Militant violence, anti-vaccination conspiracies, and religious hard-liners have long thwarted a drive to once-and-for-all eradicate the crippling polio disease in Pakistan.
But now, vaccination teams in the South Asian nation of some 220 million people face a new obstacle: fake marker pens.
Polio workers say parents who are suspicious of the government’s immunization campaigns have acquired special markers used by health workers to put a colored dot on the left pinky fingers of children after they have been vaccinated.
Health workers say parents opposed to the vaccinations are marking their children's pinkies to make it appear they have been vaccinated when, in fact, they weren't. The deception causes vaccination teams to skip over children who need to be vaccinated -- thereby preventing the disease from being eliminated in the country.
With the disappearance of wild polio cases in Nigeria in recent years, Pakistan and Afghanistan are currently the only countries in the world where new polio cases are found.
The issue with the fake markers in Pakistan highlights the varied obstacles that are keeping Pakistan from eliminating polio -- a childhood virus that leads to deformed limbs, paralysis, and even death.
Thorough vaccination campaigns in recent years have dramatically reduced the number of polio cases in Pakistan, with only a dozen cases recorded last year.
But that number has jumped to 45 cases this year. Of those, 35 were found in the northwestern province of Khyber Pakhtunkhwa, a poor and religiously conservative region that was once a stronghold of militant groups like Al-Qaeda and the Pakistani Taliban.
Many residents of the province, which lies along the porous border with Afghanistan, have been suspicious of the polio vaccine, with conservative Islamic clerics and militants claiming it is a Western conspiracy to harm or sterilize children.
Dr. Imtiaz Ali Shah, the head of the provincial government's Polio Monitoring Cell in Khyber Pakhtunkhwa, warns that fake polio markers are the newest threat to anti-polio efforts.
"Our immunization teams first ask the parents if their children are vaccinated,” says Shah. “To confirm this, we check if the children have marks on their fingers. If they do, then it means they were vaccinated. But then we realized that some parents had applied fake marks on their children before polio teams arrived to their areas.”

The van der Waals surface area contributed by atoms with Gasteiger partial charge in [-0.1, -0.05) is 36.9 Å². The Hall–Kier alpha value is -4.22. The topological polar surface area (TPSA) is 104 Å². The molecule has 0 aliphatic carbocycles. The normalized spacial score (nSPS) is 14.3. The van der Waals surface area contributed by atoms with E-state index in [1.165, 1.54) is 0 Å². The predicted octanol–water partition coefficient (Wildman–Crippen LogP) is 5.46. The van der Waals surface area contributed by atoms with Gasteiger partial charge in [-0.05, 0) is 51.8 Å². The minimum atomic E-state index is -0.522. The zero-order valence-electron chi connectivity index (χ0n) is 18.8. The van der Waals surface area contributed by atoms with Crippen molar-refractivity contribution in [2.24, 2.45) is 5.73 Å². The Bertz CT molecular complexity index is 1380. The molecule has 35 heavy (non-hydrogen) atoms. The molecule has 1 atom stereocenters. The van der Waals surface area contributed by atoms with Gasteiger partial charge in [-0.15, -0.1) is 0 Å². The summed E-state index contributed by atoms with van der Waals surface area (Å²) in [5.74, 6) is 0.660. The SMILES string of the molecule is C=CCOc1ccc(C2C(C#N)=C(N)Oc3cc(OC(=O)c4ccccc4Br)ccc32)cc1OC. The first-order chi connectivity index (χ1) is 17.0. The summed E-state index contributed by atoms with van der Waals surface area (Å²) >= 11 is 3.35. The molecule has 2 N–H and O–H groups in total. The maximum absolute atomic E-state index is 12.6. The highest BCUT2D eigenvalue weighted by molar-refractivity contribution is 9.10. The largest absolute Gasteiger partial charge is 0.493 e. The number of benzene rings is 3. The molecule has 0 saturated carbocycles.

Shah says suspicions were raised when 17 of the 45 polio cases recorded this year came from the same town -- Bannu -- a city of 50,000 in the country’s northwest.
In the past, the town has been the scene of deadly attacks on polio workers and militants are known to be active in the area.
Shah brought a team of health officials to Bannu to recheck if the children who had marks on their fingers had actually been vaccinated.
“When we checked some children, we found out that they were not immunized,” he says.
Shah says the provincial government in Bannu is making plans to address the issue of the fake pinky marks. In the past, polio teams would report to police the parents who refused to immunize their children.
But polio workers have since stopped registering complaints with authorities. He also says the government has launched a media campaign targeting parents, clerics, and school teachers in a bid to dispel the myths about the vaccinations.
In April, a vaccination drive in the province was thwarted after a mass panic was created by rumors of children fainting or vomiting after they were immunized.
As the rumors spread, thousands of panicked parents rushed their children to hospitals in the provincial capital, Peshawar, forcing the health facilities to declare emergencies. The rumors turned out to be wildly exaggerated.
Public health studies in Pakistan have shown that maternal illiteracy and low parental knowledge about vaccines -- together with poverty and rural residency -- are the factors that most commonly influence whether parents vaccinate their children against the polio virus.
Anti-vaccination propaganda has also been fueled by a distrust of Western governments who fund vaccine programs -- including after the CIA reportedly staged a fake hepatitis-vaccination campaign in 2011 to confirm the location of Al-Qaeda leader Osama bin Laden, who lived in Abottabad, where he was killed by U.S. SEALs.
Since then, some clerics have even issued fatwas saying that children who become paralyzed or die from polio are "martyrs" because they refused to be tricked by a "Western conspiracy."
Pakistani militants have also propagandized that Western-made vaccines contain pig fat or alcohol, which are both forbidden in Islam.
Militants in Pakistan have kidnapped, beaten, and assassinated dozens of vaccinators or their armed police escorts in recent years in a bid to stop local anti-polio campaigns.